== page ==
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Meeting Report
Promoting scholarly journals internationally: Russian editors and publishers’ passion
Hyungsun Kimorcid
Science Editing 2019;6(2):154-156.
DOI: https://doi.org/10.6087/kcse.167
Published online: July 17, 2019

Department of Materials Science & Engineering, Inha University, Incheon, Korea

Correspondence to Hyungsun Kim kimhs@inha.ac.kr
• Received: June 12, 2019   • Accepted: June 15, 2019

Copyright © 2019 Korean Council of Science Editors

This is an open access article distributed under the terms of the Creative Commons Attribution License (http://creativecommons.org/licenses/by/4.0/), which permits unrestricted use, distribution, and reproduction in any medium, provided the original work is properly cited.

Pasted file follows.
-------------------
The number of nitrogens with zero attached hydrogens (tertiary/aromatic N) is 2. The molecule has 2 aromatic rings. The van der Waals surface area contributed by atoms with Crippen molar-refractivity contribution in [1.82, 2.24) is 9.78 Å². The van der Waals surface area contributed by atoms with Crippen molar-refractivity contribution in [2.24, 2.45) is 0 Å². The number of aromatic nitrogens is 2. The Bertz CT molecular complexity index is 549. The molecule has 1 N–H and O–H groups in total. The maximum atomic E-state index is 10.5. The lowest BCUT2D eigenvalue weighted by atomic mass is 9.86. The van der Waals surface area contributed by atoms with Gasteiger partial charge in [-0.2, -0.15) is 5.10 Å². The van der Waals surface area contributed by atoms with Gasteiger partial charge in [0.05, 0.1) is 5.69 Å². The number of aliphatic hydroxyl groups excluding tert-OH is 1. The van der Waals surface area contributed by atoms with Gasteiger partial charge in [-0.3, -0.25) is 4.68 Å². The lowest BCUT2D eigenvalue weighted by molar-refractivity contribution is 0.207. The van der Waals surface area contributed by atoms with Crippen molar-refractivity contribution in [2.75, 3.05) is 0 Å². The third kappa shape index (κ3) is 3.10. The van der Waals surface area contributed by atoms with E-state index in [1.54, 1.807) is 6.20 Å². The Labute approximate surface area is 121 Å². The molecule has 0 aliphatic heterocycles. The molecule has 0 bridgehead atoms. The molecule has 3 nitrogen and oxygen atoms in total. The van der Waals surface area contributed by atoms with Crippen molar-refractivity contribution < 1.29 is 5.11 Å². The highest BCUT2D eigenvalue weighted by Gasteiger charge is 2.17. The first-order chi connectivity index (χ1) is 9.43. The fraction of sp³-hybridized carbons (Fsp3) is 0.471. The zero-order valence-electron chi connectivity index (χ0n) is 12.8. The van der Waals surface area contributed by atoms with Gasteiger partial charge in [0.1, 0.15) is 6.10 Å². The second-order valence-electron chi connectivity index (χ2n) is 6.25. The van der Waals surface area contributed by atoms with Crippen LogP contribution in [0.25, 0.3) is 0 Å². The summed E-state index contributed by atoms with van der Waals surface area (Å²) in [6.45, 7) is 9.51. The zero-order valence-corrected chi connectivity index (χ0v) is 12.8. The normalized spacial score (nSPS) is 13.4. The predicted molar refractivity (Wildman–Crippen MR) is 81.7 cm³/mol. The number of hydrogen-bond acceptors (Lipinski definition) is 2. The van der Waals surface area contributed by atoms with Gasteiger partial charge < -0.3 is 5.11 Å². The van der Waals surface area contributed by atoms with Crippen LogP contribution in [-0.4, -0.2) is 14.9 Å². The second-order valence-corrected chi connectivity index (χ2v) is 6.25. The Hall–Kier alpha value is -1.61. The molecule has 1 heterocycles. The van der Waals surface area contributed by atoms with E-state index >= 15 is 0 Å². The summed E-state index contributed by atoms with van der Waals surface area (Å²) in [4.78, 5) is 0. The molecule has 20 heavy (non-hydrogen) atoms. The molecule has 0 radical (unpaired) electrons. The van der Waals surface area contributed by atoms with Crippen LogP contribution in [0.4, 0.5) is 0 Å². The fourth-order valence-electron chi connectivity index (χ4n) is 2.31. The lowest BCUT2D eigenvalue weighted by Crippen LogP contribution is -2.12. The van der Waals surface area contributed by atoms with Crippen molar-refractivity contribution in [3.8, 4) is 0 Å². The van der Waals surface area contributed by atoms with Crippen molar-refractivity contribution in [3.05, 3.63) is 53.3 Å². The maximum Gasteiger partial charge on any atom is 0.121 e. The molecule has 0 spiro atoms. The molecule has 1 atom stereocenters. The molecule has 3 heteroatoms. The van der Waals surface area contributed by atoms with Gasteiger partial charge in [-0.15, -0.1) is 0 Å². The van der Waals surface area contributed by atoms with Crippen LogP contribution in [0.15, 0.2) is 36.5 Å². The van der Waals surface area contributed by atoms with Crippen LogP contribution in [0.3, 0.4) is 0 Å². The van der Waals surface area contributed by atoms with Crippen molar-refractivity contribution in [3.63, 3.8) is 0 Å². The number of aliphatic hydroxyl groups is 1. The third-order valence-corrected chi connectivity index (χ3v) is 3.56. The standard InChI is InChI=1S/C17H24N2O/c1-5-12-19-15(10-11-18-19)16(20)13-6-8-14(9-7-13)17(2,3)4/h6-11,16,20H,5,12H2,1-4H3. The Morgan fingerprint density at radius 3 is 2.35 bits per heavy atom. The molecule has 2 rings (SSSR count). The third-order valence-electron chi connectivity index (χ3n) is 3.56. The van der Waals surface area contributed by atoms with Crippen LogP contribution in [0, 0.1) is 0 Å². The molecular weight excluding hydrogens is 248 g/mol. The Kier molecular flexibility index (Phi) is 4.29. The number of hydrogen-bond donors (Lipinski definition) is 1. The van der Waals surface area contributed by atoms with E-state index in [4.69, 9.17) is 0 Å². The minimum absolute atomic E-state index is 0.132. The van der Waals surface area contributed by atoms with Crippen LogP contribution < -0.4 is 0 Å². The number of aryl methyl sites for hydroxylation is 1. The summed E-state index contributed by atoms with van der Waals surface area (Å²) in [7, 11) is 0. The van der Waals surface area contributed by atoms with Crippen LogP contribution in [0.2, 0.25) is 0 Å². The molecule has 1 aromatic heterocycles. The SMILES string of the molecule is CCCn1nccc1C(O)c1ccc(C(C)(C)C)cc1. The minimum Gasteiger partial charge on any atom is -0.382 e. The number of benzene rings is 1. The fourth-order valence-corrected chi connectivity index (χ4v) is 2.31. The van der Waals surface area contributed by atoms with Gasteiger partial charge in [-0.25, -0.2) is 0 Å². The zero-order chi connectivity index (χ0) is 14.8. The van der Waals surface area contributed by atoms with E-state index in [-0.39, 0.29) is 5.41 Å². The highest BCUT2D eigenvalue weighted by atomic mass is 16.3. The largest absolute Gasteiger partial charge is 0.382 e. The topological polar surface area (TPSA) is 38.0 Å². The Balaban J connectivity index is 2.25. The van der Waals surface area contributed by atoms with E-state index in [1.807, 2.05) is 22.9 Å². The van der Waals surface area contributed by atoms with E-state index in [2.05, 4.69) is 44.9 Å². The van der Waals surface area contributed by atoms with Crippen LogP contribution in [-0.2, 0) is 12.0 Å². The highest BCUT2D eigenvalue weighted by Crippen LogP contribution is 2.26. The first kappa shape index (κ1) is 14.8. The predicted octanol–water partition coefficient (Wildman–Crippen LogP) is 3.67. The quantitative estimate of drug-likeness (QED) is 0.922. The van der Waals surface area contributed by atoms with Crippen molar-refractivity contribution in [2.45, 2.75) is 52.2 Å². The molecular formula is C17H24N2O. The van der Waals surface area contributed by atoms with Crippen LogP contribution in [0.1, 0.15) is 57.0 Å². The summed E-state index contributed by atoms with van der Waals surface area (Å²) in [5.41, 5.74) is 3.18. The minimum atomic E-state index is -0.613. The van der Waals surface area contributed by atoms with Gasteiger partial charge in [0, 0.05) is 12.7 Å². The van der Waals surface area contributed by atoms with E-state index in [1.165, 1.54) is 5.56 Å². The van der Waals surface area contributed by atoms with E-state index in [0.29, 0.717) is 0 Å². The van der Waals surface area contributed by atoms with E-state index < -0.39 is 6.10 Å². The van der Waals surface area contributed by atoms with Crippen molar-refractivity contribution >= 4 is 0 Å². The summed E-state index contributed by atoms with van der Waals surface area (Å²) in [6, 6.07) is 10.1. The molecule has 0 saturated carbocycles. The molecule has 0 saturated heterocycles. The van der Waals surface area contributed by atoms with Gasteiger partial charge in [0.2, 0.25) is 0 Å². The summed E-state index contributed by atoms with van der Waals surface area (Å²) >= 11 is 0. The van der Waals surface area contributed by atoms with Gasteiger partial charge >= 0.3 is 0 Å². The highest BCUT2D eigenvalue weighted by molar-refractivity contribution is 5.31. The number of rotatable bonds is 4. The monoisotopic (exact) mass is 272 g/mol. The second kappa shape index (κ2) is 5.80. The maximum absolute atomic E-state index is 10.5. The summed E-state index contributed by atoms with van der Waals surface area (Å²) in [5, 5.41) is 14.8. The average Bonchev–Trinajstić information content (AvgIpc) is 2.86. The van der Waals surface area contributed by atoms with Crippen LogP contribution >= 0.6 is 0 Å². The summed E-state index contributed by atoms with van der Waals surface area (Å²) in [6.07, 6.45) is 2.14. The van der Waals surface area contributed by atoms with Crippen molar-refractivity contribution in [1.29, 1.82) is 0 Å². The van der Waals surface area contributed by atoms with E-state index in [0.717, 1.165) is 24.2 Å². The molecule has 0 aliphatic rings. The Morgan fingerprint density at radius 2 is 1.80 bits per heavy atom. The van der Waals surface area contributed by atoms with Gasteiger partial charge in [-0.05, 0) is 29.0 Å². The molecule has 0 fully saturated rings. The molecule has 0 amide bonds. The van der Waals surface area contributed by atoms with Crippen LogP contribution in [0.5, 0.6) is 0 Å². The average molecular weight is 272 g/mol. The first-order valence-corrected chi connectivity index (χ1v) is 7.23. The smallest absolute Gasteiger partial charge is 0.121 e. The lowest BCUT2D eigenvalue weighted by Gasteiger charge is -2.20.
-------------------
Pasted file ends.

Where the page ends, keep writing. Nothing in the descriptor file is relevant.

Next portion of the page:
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Event: The 8th International Scientific and Practical Conference: “World-Class Scientific Publication 2019: Strategy and Tactics of Management and Development”
Date: April 23–26, 2019
Venue: Assembly Hall of the Mining Institute, Moscow, Russia
Organizer: Association of Science Editors and Publishers, Russia; National University of Science and Technology, Russia
URL: https://conf.rasep.ru/wcsp/wcsp2019